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Leakage of transgenic proteins into soil

Many plants leak chemical compounds into the soil through their roots. There are concerns that transgenic plants may leak different compounds than conventional plants do, as an unintended consequence of their changed DNA. Speculation that this may be happening leads to concern about whether the communities of micro-organisms living near transgenic plants may be affected. The interaction between plants and soil micro-organisms is very complex, with the micro-organisms that live around plant roots also leaking chemical compounds into the soil. Much more research must be done before we understand the relationships that occur between micro-organisms and conventional crops. Attempts to discover whether transgenic plants are changing the soil environment, and whether they are changing it in good ways or bad ways, are hindered by our lack of basic scientific knowledge.

A few studies have attempted to describe conditions in soils where transgenic crops are grown. A Canadian study (Dunfield and Germida, 2001), tested the soils around four transgenic and four conventional canola varieties. Some differences were associated with whether the crop being grown was transgenic or conventional. Other soil characteristics were similar regardless of the crop type, and some differences were not associated with the crop type. An analysis of fatty acids that are associated with certain kinds of soil micro-organisms indicated that transgenic plant roots might harbor higher levels of certain micro-organisms, but further research is essential to determine whether this is true.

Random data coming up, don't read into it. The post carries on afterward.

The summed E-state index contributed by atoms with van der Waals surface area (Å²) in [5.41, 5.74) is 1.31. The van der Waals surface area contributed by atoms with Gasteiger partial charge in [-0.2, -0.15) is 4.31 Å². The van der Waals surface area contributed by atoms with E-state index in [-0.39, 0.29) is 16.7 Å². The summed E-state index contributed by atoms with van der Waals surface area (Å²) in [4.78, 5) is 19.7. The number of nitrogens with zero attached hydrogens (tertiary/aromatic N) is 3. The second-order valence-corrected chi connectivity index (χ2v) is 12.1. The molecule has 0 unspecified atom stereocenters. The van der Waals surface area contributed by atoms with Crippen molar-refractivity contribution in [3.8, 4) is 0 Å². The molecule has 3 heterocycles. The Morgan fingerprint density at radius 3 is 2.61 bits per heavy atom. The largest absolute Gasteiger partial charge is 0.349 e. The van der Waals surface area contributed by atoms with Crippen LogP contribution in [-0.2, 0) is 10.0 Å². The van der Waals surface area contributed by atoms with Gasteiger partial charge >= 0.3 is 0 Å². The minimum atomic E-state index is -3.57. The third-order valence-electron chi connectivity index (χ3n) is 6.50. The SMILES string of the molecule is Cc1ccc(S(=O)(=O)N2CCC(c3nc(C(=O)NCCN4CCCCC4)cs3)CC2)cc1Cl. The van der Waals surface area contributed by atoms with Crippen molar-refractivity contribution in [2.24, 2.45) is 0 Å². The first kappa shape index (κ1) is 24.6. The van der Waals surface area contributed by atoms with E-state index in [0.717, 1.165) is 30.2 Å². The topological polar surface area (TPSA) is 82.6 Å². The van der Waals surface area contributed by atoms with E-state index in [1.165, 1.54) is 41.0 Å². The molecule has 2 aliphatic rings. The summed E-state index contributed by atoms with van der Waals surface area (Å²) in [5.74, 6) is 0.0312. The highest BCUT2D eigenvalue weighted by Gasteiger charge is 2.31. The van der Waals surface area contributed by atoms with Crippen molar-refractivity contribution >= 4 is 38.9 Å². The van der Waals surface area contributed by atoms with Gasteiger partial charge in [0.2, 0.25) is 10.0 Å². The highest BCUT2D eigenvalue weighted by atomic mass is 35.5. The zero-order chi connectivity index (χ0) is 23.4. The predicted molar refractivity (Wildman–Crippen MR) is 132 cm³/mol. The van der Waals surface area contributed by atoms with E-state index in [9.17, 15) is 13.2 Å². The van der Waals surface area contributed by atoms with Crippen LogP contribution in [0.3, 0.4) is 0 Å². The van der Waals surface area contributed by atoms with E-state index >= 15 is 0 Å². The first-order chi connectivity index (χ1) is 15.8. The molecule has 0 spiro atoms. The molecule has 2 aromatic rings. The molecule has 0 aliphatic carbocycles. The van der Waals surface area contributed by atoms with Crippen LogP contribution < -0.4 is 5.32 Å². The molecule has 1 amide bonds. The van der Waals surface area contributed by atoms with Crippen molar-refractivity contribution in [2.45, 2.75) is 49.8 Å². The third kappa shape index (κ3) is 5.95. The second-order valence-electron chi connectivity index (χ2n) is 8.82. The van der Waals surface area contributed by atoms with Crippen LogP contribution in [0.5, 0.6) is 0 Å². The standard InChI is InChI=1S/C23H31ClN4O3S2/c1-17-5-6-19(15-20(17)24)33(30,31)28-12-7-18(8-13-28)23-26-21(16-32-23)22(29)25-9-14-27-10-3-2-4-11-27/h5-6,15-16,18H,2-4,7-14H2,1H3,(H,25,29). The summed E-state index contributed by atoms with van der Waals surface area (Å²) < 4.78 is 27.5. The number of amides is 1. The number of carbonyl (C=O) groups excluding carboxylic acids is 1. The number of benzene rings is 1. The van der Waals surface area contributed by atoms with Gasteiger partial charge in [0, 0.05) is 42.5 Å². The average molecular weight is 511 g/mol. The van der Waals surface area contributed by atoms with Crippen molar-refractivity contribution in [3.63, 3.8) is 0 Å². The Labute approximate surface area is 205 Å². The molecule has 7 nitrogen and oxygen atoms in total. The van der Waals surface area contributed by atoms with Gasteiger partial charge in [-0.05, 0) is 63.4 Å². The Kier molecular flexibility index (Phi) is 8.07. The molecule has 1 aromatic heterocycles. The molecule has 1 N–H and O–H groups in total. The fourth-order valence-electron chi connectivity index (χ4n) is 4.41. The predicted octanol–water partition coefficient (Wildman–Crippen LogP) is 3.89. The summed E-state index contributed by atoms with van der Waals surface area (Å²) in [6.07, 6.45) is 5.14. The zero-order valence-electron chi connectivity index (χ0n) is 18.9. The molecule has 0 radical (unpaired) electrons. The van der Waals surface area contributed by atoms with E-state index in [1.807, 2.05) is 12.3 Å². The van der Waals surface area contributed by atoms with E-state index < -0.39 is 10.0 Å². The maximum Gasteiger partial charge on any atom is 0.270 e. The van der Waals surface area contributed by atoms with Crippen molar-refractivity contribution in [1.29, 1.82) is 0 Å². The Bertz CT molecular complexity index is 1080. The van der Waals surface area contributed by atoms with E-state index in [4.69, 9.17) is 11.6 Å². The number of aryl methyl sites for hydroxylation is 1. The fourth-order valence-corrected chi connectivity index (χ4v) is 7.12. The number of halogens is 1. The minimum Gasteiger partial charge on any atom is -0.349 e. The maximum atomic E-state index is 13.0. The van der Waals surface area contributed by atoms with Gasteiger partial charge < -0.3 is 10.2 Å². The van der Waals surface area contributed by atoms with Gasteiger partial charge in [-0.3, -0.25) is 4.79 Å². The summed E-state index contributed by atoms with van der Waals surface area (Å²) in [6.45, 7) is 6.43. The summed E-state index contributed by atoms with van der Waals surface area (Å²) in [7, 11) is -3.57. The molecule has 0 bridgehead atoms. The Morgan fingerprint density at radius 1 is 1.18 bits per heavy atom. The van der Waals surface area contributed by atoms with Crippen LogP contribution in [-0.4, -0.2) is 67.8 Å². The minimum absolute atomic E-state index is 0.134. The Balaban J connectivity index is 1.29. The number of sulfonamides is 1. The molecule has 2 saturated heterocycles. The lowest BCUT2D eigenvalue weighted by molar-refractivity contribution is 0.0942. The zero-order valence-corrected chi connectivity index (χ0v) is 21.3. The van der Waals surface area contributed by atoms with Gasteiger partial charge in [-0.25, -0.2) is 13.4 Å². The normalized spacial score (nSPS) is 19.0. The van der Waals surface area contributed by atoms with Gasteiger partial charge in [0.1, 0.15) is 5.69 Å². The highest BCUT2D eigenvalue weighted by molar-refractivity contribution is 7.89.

Image: Rural Life Center, Kenyon College.

Bt corn roots leak Bt toxin into the soil, and this toxin is known to bind to certain soil components, where it has the potential to remain for more than 200 days, protected from degradation and retaining its ability to kill insect larvae (Saxena et al., 1999). This characteristic would be considered an advantage if the target of the toxin is a soil-living insect. It is not known whether leakage from roots will lead to a long-term buildup of Bt toxin in the soil of corn fields or how this might affect non-target micro-organisms or insects living in the soil.

One report published in the Canadian newspaper Le Devoir (Gravel, 2001, POLLUTE THE SAINT LA) claimed that sediments taken from Quebec's Saint Lawrence river near a field of Bt corn contained five times more Bt toxin than samples taken from drainage water and sediments around the field. The results were mentioned at an international symposium in a presentation by Professor Jean-Francois Narbonne of the University of Bourdeaux. Another scientist associated with the research project is reported to have said that the Bt levels in the river sediment were "trace amounts" rather than high levels ( Further research is necessary to clarify the results of the research. It is unknown whether Bt toxin in river sediments will have any effect on river organisms.

Page last updated : March 11, 2004

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